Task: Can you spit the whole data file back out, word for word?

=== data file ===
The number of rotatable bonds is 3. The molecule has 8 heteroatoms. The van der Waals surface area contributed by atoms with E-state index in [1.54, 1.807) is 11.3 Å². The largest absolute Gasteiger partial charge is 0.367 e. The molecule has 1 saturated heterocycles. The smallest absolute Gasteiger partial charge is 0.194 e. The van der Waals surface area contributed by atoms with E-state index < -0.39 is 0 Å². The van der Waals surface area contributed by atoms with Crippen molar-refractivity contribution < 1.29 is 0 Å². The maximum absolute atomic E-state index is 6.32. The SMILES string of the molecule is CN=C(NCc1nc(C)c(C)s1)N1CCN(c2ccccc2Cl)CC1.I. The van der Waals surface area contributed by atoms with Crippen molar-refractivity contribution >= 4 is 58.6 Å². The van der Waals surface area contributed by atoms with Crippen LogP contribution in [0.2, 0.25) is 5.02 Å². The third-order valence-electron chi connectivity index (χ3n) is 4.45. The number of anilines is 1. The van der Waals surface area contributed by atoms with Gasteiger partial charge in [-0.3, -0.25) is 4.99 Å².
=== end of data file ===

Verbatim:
The number of rotatable bonds is 3. The molecule has 8 heteroatoms. The van der Waals surface area contributed by atoms with E-state index in [1.54, 1.807) is 11.3 Å². The largest absolute Gasteiger partial charge is 0.367 e. The molecule has 1 saturated heterocycles. The smallest absolute Gasteiger partial charge is 0.194 e. The van der Waals surface area contributed by atoms with E-state index < -0.39 is 0 Å². The van der Waals surface area contributed by atoms with Crippen molar-refractivity contribution < 1.29 is 0 Å². The maximum absolute atomic E-state index is 6.32. The SMILES string of the molecule is CN=C(NCc1nc(C)c(C)s1)N1CCN(c2ccccc2Cl)CC1.I. The van der Waals surface area contributed by atoms with Crippen molar-refractivity contribution >= 4 is 58.6 Å². The van der Waals surface area contributed by atoms with Crippen LogP contribution in [0.2, 0.25) is 5.02 Å². The third-order valence-electron chi connectivity index (χ3n) is 4.45. The number of anilines is 1. The van der Waals surface area contributed by atoms with Gasteiger partial charge in [-0.3, -0.25) is 4.99 Å².